Beech E55 Baron

The Beech E55 Baron was manufactured from 1970 to 1982, serial numbers TE768 through TE1201, therefore, a total of 434 were built.

It is a twin-engine, piston aircraft configured as a cantilever low-wing aircraft with a conventional tail. Distinguishing features are: retractable landing gear, variable pitch propellers. Model E55 Baron seats up to 5 passengers and 1 pilot.

Specifications

 

Exterior Dimensions

Wing span: 37 ft 10 in
Length: 29 ft
Height: 9 ft 2 in

Interior Dimensions

Cabin length: 9 ft 8 in
Max width: 3 ft 6 in
Max height: 4 ft 1 in
Volume: 140 cu.ft.

Weights

Max TO weight: 5,300 lb
Empty Weight:  3,291 lbs
Maximum Payload: 1,714
Fuel capacity: 100 gallons standard (142 gallons optional 1970-72 166 optional 1973 and up)

Engine

Manufacturer: Continental Motors
Model: IO-520C/CB
Horsepower: 285 hp
Overhaul (HT): 1700/1900hr TBO or 12 years

Standard Avionics

Digital Nav/Coms
3 axis autopilot
GS, DME, ADF
ADS-B In/Out

 

Performance

Horsepower: 285.00Gross Weight: 5,300
Top Speed: 208Empty Weight: 3,291
Cruise Speed: 195Fuel Capacity: 100
Stall Speed (dirty): 73Range: 934
 
Rate of Climb: 1,682Rate of Climb (One Engine): 388
Service Ceiling: 19,100Ceiling (One Engine): 6,600
 
TakeoffLanding
Ground Roll: 1,315Ground Roll 1,237
Takeoff Roll Over 50 ft: 2,050Landing Roll Over 50 ft: 2,202

 

 

 

History

 

The Model 55 was Beech’s first Baron. It came out in 1961 as a replacement for the Model 95 Travel Air, which was a bit long in the tooth to meet competition from Cessna’s 310 and Piper’s Aztec.

Like the Travel Air, the 55 comprised a Bonanza fuselage fitted with a conventional tail, not the V-tail. In place of the Travel Air’s somewhat anemic 180-HP Lycomings, the original Baron had 260-HP Continental IO-470L engines.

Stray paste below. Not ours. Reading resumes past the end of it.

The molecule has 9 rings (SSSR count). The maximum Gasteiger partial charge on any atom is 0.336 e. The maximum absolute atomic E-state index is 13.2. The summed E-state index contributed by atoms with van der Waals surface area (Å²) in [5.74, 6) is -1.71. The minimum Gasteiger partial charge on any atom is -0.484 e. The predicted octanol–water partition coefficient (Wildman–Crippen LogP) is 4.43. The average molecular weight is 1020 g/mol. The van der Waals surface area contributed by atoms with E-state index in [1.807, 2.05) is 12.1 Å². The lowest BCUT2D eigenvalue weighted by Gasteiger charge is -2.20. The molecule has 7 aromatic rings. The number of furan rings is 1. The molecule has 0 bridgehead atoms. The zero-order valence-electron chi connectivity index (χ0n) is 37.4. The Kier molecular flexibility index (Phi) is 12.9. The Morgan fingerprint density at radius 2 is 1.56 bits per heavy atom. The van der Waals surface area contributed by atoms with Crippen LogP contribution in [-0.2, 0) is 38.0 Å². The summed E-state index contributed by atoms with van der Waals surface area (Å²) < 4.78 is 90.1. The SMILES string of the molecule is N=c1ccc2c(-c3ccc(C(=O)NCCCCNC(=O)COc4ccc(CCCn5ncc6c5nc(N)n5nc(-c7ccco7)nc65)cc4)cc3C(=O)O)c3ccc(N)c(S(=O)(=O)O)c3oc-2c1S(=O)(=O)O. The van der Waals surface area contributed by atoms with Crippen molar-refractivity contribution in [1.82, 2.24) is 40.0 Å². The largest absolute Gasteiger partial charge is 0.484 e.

After building 190 Barons that first year, Beech came out with the A55, which has a 10-inch longer fuselage and could be ordered with a second fold-down rear seat, bringing potential seating capacity to six (more on that later). A total of 309 A55s were built in 1962 and 1963. The airplane’s nose was then extended seven inches for more baggage and avionics equipment, and gross weight was bumped from 4880 to 5000 pounds. The airplane was redesignated B55.

This version remained in production the longest, until 1983, when all 55s were dropped from the line, along with the 58TC and V-tail Bonanza. Browsing the for-sale ads, expect to see more B55s than any other model because there are simply more of them. Beech built 1954 of the “long nose” B55s from 1964 through 1982, not including about 70 T-42A versions for the U.S. Army. Among a number of minor refinements during this time was an increase in gross weight to 5100 pounds, starting with S/N TC-955 in mid-1965. Earlier B55s were eligible for the higher gross through a Beech STC kit.

 

Big Engine Version

 

The big-engine version arrived two years after the B55. The C55 Baron appeared in 1966 with a 12-inch longer fuselage and 285-HP Continental IO-520C engines. The “little Baron with the big engines” also was certified with a gross weight of 5300 pounds.

The airplane was redesignated the D55 in 1968 and the E55 in 1970. It, too, was dropped from production in 1983, after 1201 were built, 451 Cs, 316 Ds and 434 Es.

The C55, D55 and E55 models had an increased cruise speed of 200 knots (370 km/h) due to the 285 hp (213 kW) Continental IO520s. The ‘big engine' 55 Barons are easy to identify with their big air scoops on the engine cowls. The difference in length is less obvious, but it shows up when it comes time to load the airplane: The nose baggage compartment is larger, as is the cabin. Other differences included the level of standard equipment, and the availability of a 142-gallon and 166-gallon fuel system on the later model big-engine versions.

The Beech Baron E55 was introduced in 1970 and production ran through 1982. They came with four to six seats, a new paint scheme and interior design. An improved avionics and panel, wing-tip lights and rotating beacon made flush, and a new entrance step. Also added were 172 US gallon (166 usable) interconnected tanks with one fill cap per wing became an option in 1976. 

The fuel system was simplified in 1974 with interconnected tanks and three-position (on, off, crossfeed) selectors. Also that year, extra aux tanks became available for the E55 model, boosting max fuel capacity to 166 gallons. The electric cowl flaps were changed to manual levers midway through the E55’s production, to eliminate maintenance.

 

 

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